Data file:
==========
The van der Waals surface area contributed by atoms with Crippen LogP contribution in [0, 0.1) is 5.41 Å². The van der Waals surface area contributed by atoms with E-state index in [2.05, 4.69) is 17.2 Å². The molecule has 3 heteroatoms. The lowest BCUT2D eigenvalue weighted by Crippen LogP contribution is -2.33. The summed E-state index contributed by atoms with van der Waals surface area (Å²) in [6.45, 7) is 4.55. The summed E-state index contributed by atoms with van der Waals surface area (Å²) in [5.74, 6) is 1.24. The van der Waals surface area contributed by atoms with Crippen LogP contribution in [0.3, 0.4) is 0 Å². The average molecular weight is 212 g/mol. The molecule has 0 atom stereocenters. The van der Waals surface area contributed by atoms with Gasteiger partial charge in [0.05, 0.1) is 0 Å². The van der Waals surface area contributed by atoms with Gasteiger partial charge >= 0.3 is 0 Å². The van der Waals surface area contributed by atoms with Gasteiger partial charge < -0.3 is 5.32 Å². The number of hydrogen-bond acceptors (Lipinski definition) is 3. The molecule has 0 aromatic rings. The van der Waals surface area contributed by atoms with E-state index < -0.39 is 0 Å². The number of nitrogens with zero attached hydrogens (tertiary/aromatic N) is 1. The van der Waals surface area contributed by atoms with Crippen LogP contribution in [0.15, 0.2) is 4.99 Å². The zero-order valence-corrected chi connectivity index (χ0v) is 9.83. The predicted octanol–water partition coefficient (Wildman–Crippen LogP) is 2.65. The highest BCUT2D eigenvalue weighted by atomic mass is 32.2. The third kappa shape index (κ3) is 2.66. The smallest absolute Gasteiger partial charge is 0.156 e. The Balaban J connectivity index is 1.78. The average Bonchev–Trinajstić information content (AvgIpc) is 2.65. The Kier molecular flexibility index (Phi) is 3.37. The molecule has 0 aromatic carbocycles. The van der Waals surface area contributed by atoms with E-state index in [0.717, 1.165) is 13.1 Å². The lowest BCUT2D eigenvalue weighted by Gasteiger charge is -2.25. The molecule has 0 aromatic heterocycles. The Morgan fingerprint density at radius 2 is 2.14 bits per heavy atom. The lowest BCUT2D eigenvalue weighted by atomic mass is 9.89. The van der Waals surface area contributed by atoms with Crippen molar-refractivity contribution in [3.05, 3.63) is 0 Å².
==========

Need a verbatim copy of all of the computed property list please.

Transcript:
The van der Waals surface area contributed by atoms with Crippen LogP contribution in [0, 0.1) is 5.41 Å². The van der Waals surface area contributed by atoms with E-state index in [2.05, 4.69) is 17.2 Å². The molecule has 3 heteroatoms. The lowest BCUT2D eigenvalue weighted by Crippen LogP contribution is -2.33. The summed E-state index contributed by atoms with van der Waals surface area (Å²) in [6.45, 7) is 4.55. The summed E-state index contributed by atoms with van der Waals surface area (Å²) in [5.74, 6) is 1.24. The van der Waals surface area contributed by atoms with Crippen LogP contribution in [0.3, 0.4) is 0 Å². The average molecular weight is 212 g/mol. The molecule has 0 atom stereocenters. The van der Waals surface area contributed by atoms with Gasteiger partial charge in [0.05, 0.1) is 0 Å². The van der Waals surface area contributed by atoms with Gasteiger partial charge >= 0.3 is 0 Å². The van der Waals surface area contributed by atoms with Gasteiger partial charge < -0.3 is 5.32 Å². The number of hydrogen-bond acceptors (Lipinski definition) is 3. The molecule has 0 aromatic rings. The van der Waals surface area contributed by atoms with E-state index < -0.39 is 0 Å². The number of nitrogens with zero attached hydrogens (tertiary/aromatic N) is 1. The van der Waals surface area contributed by atoms with Crippen LogP contribution in [0.15, 0.2) is 4.99 Å². The zero-order valence-corrected chi connectivity index (χ0v) is 9.83. The predicted octanol–water partition coefficient (Wildman–Crippen LogP) is 2.65. The highest BCUT2D eigenvalue weighted by atomic mass is 32.2. The third kappa shape index (κ3) is 2.66. The smallest absolute Gasteiger partial charge is 0.156 e. The Balaban J connectivity index is 1.78. The average Bonchev–Trinajstić information content (AvgIpc) is 2.65. The Kier molecular flexibility index (Phi) is 3.37. The molecule has 0 aromatic carbocycles. The van der Waals surface area contributed by atoms with E-state index in [0.717, 1.165) is 13.1 Å². The lowest BCUT2D eigenvalue weighted by Gasteiger charge is -2.25. The molecule has 0 aromatic heterocycles. The Morgan fingerprint density at radius 2 is 2.14 bits per heavy atom. The lowest BCUT2D eigenvalue weighted by atomic mass is 9.89. The van der Waals surface area contributed by atoms with Crippen molar-refractivity contribution in [3.05, 3.63) is 0 Å².